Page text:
TANZANIA (eTN) – While Zanzibar is struggling to market its beach tourism through joint efforts with Tanzania mainland, the outgoing Zanzibar President Amani Abeid Karume has said tourism would not fall under the current political union between the semi-autonomous archipelago and Tanzania.
The Zanzibar president said tourism in the island was not a union matter, and the Zanzibar Business Council should stop faulting Tanzania’s diplomatic missions over their perceived failure to promote tourist attractions found in the Isles.
The Business Council members aired their misgivings to Karume, who also serves as the council’s chairman, saying the missions have persistently ignored Zanzibar when executing drives aimed at “selling” the country’s tourist attractions to the world.
In remarks at a ceremony in Zanzibar this week to bid him farewell, the outgoing Zanzibar President said: “Under the constitution, tourism is not a Union matter. Each side of the United Republic of Tanzania must, therefore, promote its respective tourist attractions independently in collaboration with diplomatic missions of its choice.”
He added that Tanzanian embassies or high commissions that had taken the trouble of promoting Zanzibar’s tourist attractions “have been doing us a favor.”
“What is of greater importance and relevance is for our own institutions engaged in activities linked to the tourism industry to prepare and issue quality promotional documents for the diplomatic mission to use in selling the [sles as a tourist destination of merit,” said Karume.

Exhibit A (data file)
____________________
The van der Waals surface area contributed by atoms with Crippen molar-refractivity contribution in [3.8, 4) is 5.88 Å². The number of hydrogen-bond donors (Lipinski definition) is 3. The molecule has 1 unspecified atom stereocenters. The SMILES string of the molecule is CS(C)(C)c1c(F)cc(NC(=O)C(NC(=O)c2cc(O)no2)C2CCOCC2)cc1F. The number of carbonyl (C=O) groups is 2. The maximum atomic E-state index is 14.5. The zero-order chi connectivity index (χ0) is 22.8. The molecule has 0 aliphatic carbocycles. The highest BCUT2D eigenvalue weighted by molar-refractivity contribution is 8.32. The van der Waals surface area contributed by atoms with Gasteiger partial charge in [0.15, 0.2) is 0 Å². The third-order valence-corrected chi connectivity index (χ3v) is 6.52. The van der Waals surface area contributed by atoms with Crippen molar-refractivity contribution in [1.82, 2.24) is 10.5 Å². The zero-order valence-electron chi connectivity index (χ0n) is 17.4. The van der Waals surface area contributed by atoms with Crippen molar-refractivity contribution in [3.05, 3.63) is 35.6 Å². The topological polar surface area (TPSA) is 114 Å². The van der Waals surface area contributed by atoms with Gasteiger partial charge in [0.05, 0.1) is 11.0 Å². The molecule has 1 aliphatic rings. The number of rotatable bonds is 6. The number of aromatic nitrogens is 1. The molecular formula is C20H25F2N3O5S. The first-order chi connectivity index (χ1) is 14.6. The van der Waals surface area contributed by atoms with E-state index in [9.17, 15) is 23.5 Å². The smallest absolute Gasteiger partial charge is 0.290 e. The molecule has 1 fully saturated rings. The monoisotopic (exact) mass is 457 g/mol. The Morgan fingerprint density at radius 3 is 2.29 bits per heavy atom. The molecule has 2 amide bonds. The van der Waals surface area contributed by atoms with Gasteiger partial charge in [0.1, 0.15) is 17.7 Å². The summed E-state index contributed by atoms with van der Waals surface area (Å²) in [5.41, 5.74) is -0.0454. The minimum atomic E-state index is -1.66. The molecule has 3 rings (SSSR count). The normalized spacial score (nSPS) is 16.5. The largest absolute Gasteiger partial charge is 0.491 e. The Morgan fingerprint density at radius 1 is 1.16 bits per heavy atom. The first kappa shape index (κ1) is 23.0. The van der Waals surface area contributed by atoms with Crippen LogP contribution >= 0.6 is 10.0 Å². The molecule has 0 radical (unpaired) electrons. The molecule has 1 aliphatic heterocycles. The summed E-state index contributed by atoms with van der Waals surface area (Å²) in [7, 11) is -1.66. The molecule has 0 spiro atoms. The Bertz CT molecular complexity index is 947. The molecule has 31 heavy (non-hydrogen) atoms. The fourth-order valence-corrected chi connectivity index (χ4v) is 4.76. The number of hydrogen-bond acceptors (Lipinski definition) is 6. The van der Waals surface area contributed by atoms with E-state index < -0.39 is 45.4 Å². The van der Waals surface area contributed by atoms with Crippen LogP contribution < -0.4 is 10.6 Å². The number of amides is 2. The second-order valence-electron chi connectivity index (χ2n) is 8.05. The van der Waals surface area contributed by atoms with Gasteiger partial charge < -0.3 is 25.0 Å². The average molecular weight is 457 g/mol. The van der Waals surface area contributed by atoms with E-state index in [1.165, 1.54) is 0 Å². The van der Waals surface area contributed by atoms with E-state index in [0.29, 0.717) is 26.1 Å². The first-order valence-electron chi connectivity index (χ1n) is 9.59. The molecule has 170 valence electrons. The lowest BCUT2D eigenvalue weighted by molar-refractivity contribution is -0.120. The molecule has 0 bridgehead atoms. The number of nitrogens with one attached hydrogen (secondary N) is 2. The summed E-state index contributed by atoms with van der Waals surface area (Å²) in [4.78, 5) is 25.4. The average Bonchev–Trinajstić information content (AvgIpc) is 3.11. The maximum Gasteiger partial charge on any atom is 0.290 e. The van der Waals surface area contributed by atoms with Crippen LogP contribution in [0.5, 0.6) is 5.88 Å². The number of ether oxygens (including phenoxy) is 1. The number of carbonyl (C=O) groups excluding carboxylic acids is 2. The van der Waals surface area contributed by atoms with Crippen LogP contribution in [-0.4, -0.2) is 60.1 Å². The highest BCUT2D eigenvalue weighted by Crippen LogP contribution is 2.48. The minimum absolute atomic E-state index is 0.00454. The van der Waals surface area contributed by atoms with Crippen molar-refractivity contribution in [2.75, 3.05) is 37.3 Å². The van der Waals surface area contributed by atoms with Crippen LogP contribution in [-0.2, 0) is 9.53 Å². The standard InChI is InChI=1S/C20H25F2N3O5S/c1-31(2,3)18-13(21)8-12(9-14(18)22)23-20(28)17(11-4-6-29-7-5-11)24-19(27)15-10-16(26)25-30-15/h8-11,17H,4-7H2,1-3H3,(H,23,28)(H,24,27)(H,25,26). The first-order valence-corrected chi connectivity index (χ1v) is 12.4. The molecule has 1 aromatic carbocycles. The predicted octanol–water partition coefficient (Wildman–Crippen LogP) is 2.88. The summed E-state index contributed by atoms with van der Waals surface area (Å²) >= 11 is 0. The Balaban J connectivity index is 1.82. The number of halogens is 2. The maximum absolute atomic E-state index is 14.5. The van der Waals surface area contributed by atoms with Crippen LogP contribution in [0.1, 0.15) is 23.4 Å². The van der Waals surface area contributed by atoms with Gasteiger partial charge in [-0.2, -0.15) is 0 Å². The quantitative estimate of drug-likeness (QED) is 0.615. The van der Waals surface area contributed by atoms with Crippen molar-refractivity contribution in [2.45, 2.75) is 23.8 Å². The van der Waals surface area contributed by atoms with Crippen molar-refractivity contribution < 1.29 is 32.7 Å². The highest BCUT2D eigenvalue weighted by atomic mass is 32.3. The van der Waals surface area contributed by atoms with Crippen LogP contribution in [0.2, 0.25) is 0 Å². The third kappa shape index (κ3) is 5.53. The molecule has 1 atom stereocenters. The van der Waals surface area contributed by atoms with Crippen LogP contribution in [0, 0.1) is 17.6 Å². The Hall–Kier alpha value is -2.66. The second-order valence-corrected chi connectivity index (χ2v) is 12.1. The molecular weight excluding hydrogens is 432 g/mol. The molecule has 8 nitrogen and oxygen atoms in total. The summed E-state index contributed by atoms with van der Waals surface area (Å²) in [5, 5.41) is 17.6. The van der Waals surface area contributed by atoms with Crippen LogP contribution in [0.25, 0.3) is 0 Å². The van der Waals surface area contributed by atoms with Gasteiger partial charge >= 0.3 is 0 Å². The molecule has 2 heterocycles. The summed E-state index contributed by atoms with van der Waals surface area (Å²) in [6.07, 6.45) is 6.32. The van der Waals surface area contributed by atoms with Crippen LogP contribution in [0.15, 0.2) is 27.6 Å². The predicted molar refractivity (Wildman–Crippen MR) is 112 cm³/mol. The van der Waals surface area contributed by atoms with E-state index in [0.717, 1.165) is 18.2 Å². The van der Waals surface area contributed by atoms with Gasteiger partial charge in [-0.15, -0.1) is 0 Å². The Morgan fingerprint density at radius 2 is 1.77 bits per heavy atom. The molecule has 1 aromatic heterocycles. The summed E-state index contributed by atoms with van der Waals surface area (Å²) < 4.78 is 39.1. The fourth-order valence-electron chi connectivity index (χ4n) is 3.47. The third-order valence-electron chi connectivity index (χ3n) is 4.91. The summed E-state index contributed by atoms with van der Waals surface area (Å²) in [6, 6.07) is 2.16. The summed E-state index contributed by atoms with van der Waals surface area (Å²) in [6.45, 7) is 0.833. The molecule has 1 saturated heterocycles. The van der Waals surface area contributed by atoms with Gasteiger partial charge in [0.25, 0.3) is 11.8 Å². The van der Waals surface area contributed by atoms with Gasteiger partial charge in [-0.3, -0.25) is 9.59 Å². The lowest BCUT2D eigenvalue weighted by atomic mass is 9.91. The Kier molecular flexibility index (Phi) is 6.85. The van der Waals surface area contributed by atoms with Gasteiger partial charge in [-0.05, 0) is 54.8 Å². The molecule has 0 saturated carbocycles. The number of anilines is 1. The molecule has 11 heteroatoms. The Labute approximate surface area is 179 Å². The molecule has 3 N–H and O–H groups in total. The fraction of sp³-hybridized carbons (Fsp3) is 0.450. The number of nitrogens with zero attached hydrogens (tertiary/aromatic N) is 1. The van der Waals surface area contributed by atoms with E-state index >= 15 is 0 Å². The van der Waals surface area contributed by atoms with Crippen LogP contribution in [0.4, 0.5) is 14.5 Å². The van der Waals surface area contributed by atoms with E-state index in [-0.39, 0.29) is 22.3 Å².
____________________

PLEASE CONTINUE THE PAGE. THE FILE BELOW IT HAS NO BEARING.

He also urged businesspeople from Zanzibar participating in international trade fairs to carry with them brochures and other documents meant to promote the isles’ tourism sector.
Mohammed Juma Abdallah of Safina Tours had earlier told the Zanzibar Business Council chairman that Zanzibar tourism had stagnated, leading to a fall in foreign exchange earnings, “mainly because Tanzanian ambassadors abroad have not been promoting it.”
He said Tanzania’s Embassy in France has been doing a commendable job promoting Tanzania mainland’s tourist attractions, including the Ngorongoro and Serengeti national parks, supported by the Tanzania National Parks (TANAPA).
“I once attended a trade fair in France in which the Tanzanian diplomatic mission took part, but I did not see any Zanzibar tourist attractions advertised. This is a problem which calls for an urgent and lasting solution,” noted Abdallah.
However, Foreign Affairs and International Cooperation deputy minister Seif Ali Iddi said it was the responsibility of every Tanzanian diplomatic mission to promote tourism for both the mainland and Zanzibar.
He said Foreign Affairs and International Cooperation was a Union matter “and the ministry has the role and duty of serving the whole of the United Republic of Tanzania.
“Zanzibar has as much right as the mainland of using our embassies, high commissions, and consulates to promote its tourist attractions. This applies even if it is such that tourism is not a Union matter,” said the deputy minister.
According to Zanzibar Tourism, Trade, and Investment minister Samia Suluhu Hassan, it is illegal for foreigners to operate as tour guides in the isles.
He said the isles government would descend on foreigners using locals to set up companies offering tour guide services on their behalf.
Zanzibar became part of the mainland way back in 1964 when Tanganyika (now mainland) and Zanzibar united to form the present Tanzania.
Tanzania mainland boasts of 15 protected national parks including Mount Kilimanjaro, Serengeti National Park, Ngorongoro Crater, and diversified tourist attractive sites including historical and cultural areas.
The combination of wildlife safaris and beach excursions complete most itineraries in Tanzania.